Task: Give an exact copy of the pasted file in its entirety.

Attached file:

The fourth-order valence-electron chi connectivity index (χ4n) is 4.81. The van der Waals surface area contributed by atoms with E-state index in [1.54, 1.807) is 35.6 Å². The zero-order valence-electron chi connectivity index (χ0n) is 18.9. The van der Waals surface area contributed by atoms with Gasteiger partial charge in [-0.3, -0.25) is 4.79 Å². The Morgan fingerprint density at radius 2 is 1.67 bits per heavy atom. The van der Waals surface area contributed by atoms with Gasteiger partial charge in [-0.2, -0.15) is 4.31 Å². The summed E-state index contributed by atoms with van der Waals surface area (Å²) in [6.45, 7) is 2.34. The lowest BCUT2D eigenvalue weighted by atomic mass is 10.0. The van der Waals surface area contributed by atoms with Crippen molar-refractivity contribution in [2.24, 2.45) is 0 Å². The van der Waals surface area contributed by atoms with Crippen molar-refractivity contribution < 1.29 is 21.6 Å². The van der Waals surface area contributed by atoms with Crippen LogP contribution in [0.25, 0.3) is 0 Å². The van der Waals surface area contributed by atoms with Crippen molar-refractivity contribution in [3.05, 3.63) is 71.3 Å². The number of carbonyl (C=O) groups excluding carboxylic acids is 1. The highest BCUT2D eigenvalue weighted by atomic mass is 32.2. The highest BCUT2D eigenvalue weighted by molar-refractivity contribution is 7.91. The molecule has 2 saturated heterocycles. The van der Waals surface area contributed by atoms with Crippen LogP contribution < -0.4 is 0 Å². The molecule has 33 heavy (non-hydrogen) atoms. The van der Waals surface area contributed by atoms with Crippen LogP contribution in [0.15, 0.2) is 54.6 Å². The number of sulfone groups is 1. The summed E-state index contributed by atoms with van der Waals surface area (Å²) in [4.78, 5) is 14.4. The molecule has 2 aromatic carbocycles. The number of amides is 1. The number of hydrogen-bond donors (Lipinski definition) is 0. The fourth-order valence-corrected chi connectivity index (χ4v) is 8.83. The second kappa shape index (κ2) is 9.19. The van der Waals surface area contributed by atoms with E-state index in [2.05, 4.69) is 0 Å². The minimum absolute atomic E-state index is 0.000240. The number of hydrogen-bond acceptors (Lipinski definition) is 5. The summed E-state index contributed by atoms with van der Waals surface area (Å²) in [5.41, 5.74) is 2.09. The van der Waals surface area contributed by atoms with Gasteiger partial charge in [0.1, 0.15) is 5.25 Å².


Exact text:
The fourth-order valence-electron chi connectivity index (χ4n) is 4.81. The van der Waals surface area contributed by atoms with E-state index in [1.54, 1.807) is 35.6 Å². The zero-order valence-electron chi connectivity index (χ0n) is 18.9. The van der Waals surface area contributed by atoms with Gasteiger partial charge in [-0.3, -0.25) is 4.79 Å². The Morgan fingerprint density at radius 2 is 1.67 bits per heavy atom. The van der Waals surface area contributed by atoms with Gasteiger partial charge in [-0.2, -0.15) is 4.31 Å². The summed E-state index contributed by atoms with van der Waals surface area (Å²) in [6.45, 7) is 2.34. The lowest BCUT2D eigenvalue weighted by atomic mass is 10.0. The van der Waals surface area contributed by atoms with Crippen molar-refractivity contribution in [2.24, 2.45) is 0 Å². The van der Waals surface area contributed by atoms with Crippen molar-refractivity contribution < 1.29 is 21.6 Å². The van der Waals surface area contributed by atoms with Crippen LogP contribution in [0.25, 0.3) is 0 Å². The van der Waals surface area contributed by atoms with Crippen molar-refractivity contribution in [3.05, 3.63) is 71.3 Å². The number of carbonyl (C=O) groups excluding carboxylic acids is 1. The highest BCUT2D eigenvalue weighted by atomic mass is 32.2. The highest BCUT2D eigenvalue weighted by molar-refractivity contribution is 7.91. The molecule has 2 saturated heterocycles. The van der Waals surface area contributed by atoms with Crippen LogP contribution < -0.4 is 0 Å². The molecule has 33 heavy (non-hydrogen) atoms. The van der Waals surface area contributed by atoms with Crippen LogP contribution in [0.15, 0.2) is 54.6 Å². The number of sulfone groups is 1. The summed E-state index contributed by atoms with van der Waals surface area (Å²) in [4.78, 5) is 14.4. The molecule has 2 aromatic carbocycles. The number of amides is 1. The number of hydrogen-bond donors (Lipinski definition) is 0. The fourth-order valence-corrected chi connectivity index (χ4v) is 8.83. The second kappa shape index (κ2) is 9.19. The van der Waals surface area contributed by atoms with E-state index in [2.05, 4.69) is 0 Å². The minimum absolute atomic E-state index is 0.000240. The number of hydrogen-bond acceptors (Lipinski definition) is 5. The summed E-state index contributed by atoms with van der Waals surface area (Å²) in [5.41, 5.74) is 2.09. The van der Waals surface area contributed by atoms with Gasteiger partial charge in [0.1, 0.15) is 5.25 Å².